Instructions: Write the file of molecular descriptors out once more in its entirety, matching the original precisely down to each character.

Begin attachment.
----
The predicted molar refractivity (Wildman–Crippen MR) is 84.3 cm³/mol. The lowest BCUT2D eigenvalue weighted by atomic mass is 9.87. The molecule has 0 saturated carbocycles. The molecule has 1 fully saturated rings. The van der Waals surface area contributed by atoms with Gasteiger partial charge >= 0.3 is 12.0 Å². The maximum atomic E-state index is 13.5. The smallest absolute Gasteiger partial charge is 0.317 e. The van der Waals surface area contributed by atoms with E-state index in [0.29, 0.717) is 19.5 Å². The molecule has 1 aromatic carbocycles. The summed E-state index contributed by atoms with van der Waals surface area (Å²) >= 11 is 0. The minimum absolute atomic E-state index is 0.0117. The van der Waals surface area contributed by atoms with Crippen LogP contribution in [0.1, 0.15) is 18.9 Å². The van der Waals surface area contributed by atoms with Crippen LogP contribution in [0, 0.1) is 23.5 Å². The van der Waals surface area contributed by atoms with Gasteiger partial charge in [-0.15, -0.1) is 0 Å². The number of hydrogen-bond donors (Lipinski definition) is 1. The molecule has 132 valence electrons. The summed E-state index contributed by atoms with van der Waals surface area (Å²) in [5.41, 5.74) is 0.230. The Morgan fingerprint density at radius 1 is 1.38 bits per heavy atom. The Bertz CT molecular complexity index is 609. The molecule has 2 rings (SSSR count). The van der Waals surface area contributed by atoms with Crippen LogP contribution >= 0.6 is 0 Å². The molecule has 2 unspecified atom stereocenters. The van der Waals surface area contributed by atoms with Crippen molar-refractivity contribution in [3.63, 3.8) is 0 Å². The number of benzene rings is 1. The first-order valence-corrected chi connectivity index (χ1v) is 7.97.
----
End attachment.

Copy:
The predicted molar refractivity (Wildman–Crippen MR) is 84.3 cm³/mol. The lowest BCUT2D eigenvalue weighted by atomic mass is 9.87. The molecule has 0 saturated carbocycles. The molecule has 1 fully saturated rings. The van der Waals surface area contributed by atoms with Gasteiger partial charge >= 0.3 is 12.0 Å². The maximum atomic E-state index is 13.5. The smallest absolute Gasteiger partial charge is 0.317 e. The van der Waals surface area contributed by atoms with E-state index in [0.29, 0.717) is 19.5 Å². The molecule has 1 aromatic carbocycles. The summed E-state index contributed by atoms with van der Waals surface area (Å²) >= 11 is 0. The minimum absolute atomic E-state index is 0.0117. The van der Waals surface area contributed by atoms with Crippen LogP contribution in [0.1, 0.15) is 18.9 Å². The van der Waals surface area contributed by atoms with Crippen LogP contribution in [0, 0.1) is 23.5 Å². The van der Waals surface area contributed by atoms with Gasteiger partial charge in [-0.15, -0.1) is 0 Å². The number of hydrogen-bond donors (Lipinski definition) is 1. The molecule has 132 valence electrons. The summed E-state index contributed by atoms with van der Waals surface area (Å²) in [5.41, 5.74) is 0.230. The Morgan fingerprint density at radius 1 is 1.38 bits per heavy atom. The Bertz CT molecular complexity index is 609. The molecule has 2 rings (SSSR count). The van der Waals surface area contributed by atoms with Crippen LogP contribution >= 0.6 is 0 Å². The molecule has 2 unspecified atom stereocenters. The van der Waals surface area contributed by atoms with Crippen molar-refractivity contribution in [3.63, 3.8) is 0 Å². The number of benzene rings is 1. The first-order valence-corrected chi connectivity index (χ1v) is 7.97.